Volkswagen Tops List of Worst Company Reputations

Volkswagen’s reputation has headed in the same direction BP’s did after the Deepwater Horizon disaster. The VW diesel engine cover-up has triggered recalls of what likely will be millions of cars around the world. The company already has set an $18 billion reserve because of the scandal. In 24/7 Wall St.’s recently published Companies With the Best (and Worst) Reputations, VW did the most poorly of all the organizations mentioned.

Volkswagen

Volkswagen’s case is proof that a company’s reputation — and fortune — can change due to a single incident. For years, clean diesel was presented as an alternative to hybrid engines and was promoted as a major reason for consumers to buy cars with TDI engines. Last year, the Environmental Protection Agency accused VW of deliberately designing its vehicles to circumvent emissions tests. This was eventually confirmed, and overnight, the company went from a revered automaker to one of the most widely-disliked major companies. VW has set aside $18 billion to cover legal fees from various lawsuits and the buyback plan it is implementing for the vehicles. Volkswagen U.S. sales have plummeted as a result. The company’s reputation quotient fell by more than 20 points, from a score of 75.21 to a score of 54.75. The next biggest decline for a major company was CVS (NYSE: CVS), whose reputation quotient fell by just five points.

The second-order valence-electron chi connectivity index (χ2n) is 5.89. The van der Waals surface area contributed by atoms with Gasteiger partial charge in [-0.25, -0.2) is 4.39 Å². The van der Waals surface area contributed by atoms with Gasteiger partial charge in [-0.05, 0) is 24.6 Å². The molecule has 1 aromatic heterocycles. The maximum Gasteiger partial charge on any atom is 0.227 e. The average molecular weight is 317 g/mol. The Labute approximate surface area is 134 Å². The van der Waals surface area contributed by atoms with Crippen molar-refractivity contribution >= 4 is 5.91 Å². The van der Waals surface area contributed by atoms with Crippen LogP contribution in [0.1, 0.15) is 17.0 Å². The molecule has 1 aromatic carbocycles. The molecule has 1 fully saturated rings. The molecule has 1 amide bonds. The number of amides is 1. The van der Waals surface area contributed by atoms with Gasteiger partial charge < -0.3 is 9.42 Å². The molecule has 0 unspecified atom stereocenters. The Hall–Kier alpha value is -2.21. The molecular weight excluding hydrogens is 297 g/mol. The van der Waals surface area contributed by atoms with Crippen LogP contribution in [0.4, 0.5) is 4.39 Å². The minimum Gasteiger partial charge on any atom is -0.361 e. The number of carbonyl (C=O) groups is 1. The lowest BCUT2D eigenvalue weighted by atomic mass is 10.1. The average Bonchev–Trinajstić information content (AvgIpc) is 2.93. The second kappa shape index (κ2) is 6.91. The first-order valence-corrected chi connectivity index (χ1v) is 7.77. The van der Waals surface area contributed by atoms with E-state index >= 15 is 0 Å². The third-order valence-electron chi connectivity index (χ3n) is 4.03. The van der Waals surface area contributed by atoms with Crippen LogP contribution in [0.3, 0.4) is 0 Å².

As the scandal continues to unfold, VW’s reputation could worsen in next year’s study.

Methodology: To determine America’s most and least reputable companies, 24/7 Wall St. reviewed reputation scores among the nation’s 100 most recognizable companies from the 2016 Harris Poll Reputation Quotient (RQ), produced by Harris Interactive, a subsidiary of Nielsen. The study consists of two parts: a nominations stage in which consumers identify the nation’s most visible companies, followed by a ratings stage in which each company’s reputation is measured on a scale of 0 to 100. In addition, company consumer satisfaction scores from the American Customer Satisfaction Index (ACSI) and company information from SEC filings were considered.

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